Shortly after coming back from St-Jean-sur-le-Richelieu from Audrey’s shoot, Victoria De Martigny sent me an email. “So, when are going back to Croydon?” It did not take that long. I contacted the municipal authorities to seek permission to work in the building while Victoria was doing a model casting. When she asked me if I had any request, I asked for a rad girl; I had something in mind…
After making a quick call, I had a bed frame to pick up and medical supplies on order. A little Google on fake blood instructed me on how to mix corn and chocolate syrup, food coloring and peanut butter. Many people who were asking about the concept were really wondering where the heck I was going with this.
On November 1st, Victoria, Vince, Nigel, Jennifer , Jessica and Alexandra (Makeup Artist – Hire her, she is fabulous!) were heading toward Croydon. The Croydon building was built in 1904, exploited by the Singer Sewing machine company until 1986 before being bought by Croydon who manufactured furniture for about 10 years. The building was then left to the test of time. Time is clearly wining.
This was the toughest onsite shoot we went through. Not because of the logistics (shooting in the woods was a bit more complicated) but because of the temperature. In Canada, November means it’s getting cold, real cold. Not “Oh, it is chilly this morning” but more like “What the heck were we thinking!?”.
Two degrees Celsius. If you are not familiar with the Celsius thermometer, 2 Celsius means you are 2 degrees away from having icicles under the nose. This is the temperature where you pull out the winter boots and jackets from the closet and store away the summer clothes for good… except if you are doing a photo shoot. We had the most amazing models, willing to go through the temporary discomfort of cold to create images in an amazing made for one day studio.
Through the day, I got to work with Jessi, Nigel and Jennifer. Jennifer is an amazing 5’11’’, 18 years old full time model. A very professional fashion model who was looking for portfolio additions different than the normal agency images. I got to work with Jennifer for a short period of time. It was the last rotation of the day, everyone was feeling the cold through their bones and the wind was picking up. Shooting with a 4’X6’ softbox, wind is a problem. We shot inside in 2 locations; an awesome painted wall and a staircase.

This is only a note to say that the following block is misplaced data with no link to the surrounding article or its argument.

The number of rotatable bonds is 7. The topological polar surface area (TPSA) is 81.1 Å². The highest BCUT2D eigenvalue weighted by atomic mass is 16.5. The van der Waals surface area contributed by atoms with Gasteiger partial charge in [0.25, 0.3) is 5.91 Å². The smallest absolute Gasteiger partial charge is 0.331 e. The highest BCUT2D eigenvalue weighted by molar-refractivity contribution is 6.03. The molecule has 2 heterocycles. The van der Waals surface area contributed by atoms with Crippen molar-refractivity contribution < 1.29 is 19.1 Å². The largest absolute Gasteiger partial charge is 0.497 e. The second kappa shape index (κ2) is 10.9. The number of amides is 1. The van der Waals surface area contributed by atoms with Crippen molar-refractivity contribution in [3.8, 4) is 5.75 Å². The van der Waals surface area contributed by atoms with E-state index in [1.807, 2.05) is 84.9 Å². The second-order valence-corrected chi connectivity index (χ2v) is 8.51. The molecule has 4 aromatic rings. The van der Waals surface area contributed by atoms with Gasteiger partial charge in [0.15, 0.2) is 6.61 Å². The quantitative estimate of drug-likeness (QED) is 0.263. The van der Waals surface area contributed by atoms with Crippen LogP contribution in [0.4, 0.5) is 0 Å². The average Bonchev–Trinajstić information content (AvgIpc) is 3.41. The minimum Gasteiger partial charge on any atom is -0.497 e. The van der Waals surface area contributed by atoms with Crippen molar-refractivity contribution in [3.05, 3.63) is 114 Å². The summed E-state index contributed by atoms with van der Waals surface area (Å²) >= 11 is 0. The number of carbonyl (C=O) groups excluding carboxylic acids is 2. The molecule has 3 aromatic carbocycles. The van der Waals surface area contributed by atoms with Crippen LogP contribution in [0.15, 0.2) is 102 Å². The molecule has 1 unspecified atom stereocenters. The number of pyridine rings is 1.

Nigel was Victoria’s eye candy. Hey, a girl can shoot a hot guy once in a while, right? When A got with Nigel, I asked him the kind of shots he had already done with Victoria earlier during the day. Nigel came all the way from Toronto and shooting with 3 different photographers, I wanted to make sure he would return home with 3 different styles of images. We headed for a thorn down men’s room (go ahead, laugh…). For his shoot, I opted for a 20 degree grid only. I knew we would be walking around and carrying the softbox was just asking for trouble. We did a few shots in the washroom, standing on the floor, sitting in the windows, coming out of floor holes… If you don’t try it you won’t know if you are passing on something. Nigel was incredible. I don’t shoot much male model, not by choice but because of opportunity. He is extremely photogenic, knows his way around the camera although the fact he’s been modeling for less than a year.
Leaving only Jessi, my rad girl. Beautiful redhead, dressed with leather boots, a pair of patched jeans, black t-shirt, black leather jacket, a few piercing around the nose and lips and a large flower tattooed on her neck. I knew she would be perfect for what I wanted to do. We had an amazing session outside in the high grass using only my softbox to capture the amazing outfit she brought. The contrast of the golden vegetation and dark cloudy sky against her pale skin, red hair and purple corset was out of this world; more than I could wish for. I think the fact she was willing to go through the discomfort of having that much skin exposed to the cold temperature without showing it on camera also added much to the experience. When Jessi was approached by Victoria about the shoot, she was also briefed about the concept shot I wanted to produce. She was onboard all the way.